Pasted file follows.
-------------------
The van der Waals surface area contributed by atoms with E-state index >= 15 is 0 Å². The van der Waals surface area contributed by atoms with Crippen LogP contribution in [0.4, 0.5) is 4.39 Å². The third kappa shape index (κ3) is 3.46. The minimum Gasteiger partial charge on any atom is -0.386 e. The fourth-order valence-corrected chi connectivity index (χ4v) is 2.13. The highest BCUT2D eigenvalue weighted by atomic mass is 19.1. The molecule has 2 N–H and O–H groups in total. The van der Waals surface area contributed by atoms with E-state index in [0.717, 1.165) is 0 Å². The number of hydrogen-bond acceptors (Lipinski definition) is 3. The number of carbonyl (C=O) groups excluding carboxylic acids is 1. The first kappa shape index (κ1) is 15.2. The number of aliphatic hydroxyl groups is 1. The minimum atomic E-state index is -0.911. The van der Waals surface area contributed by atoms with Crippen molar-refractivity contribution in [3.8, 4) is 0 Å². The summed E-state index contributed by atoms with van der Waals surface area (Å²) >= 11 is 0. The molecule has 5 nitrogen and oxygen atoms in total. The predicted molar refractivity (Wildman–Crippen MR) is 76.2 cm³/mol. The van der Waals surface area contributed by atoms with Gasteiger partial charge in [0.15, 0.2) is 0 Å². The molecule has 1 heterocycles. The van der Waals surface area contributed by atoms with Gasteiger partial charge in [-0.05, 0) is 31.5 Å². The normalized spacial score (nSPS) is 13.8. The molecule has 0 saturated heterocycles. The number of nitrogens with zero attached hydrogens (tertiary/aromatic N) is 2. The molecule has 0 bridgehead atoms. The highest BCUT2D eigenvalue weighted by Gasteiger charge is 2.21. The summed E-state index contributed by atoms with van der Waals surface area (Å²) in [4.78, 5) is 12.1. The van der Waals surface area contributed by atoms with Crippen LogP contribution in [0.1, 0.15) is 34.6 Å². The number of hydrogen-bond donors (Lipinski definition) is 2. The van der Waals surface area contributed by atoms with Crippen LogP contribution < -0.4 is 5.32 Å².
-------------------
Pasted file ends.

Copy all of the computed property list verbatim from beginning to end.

The van der Waals surface area contributed by atoms with E-state index >= 15 is 0 Å². The van der Waals surface area contributed by atoms with Crippen LogP contribution in [0.4, 0.5) is 4.39 Å². The third kappa shape index (κ3) is 3.46. The minimum Gasteiger partial charge on any atom is -0.386 e. The fourth-order valence-corrected chi connectivity index (χ4v) is 2.13. The highest BCUT2D eigenvalue weighted by atomic mass is 19.1. The molecule has 2 N–H and O–H groups in total. The van der Waals surface area contributed by atoms with E-state index in [0.717, 1.165) is 0 Å². The number of hydrogen-bond acceptors (Lipinski definition) is 3. The number of carbonyl (C=O) groups excluding carboxylic acids is 1. The first kappa shape index (κ1) is 15.2. The number of aliphatic hydroxyl groups is 1. The minimum atomic E-state index is -0.911. The van der Waals surface area contributed by atoms with Crippen molar-refractivity contribution in [3.8, 4) is 0 Å². The summed E-state index contributed by atoms with van der Waals surface area (Å²) >= 11 is 0. The molecule has 5 nitrogen and oxygen atoms in total. The predicted molar refractivity (Wildman–Crippen MR) is 76.2 cm³/mol. The van der Waals surface area contributed by atoms with Gasteiger partial charge in [0.15, 0.2) is 0 Å². The molecule has 1 heterocycles. The van der Waals surface area contributed by atoms with Gasteiger partial charge in [-0.05, 0) is 31.5 Å². The normalized spacial score (nSPS) is 13.8. The molecule has 0 saturated heterocycles. The number of nitrogens with zero attached hydrogens (tertiary/aromatic N) is 2. The molecule has 0 bridgehead atoms. The highest BCUT2D eigenvalue weighted by Gasteiger charge is 2.21. The summed E-state index contributed by atoms with van der Waals surface area (Å²) in [4.78, 5) is 12.1. The van der Waals surface area contributed by atoms with Crippen LogP contribution in [0.1, 0.15) is 34.6 Å². The number of hydrogen-bond donors (Lipinski definition) is 2. The van der Waals surface area contributed by atoms with Crippen LogP contribution < -0.4 is 5.32 Å².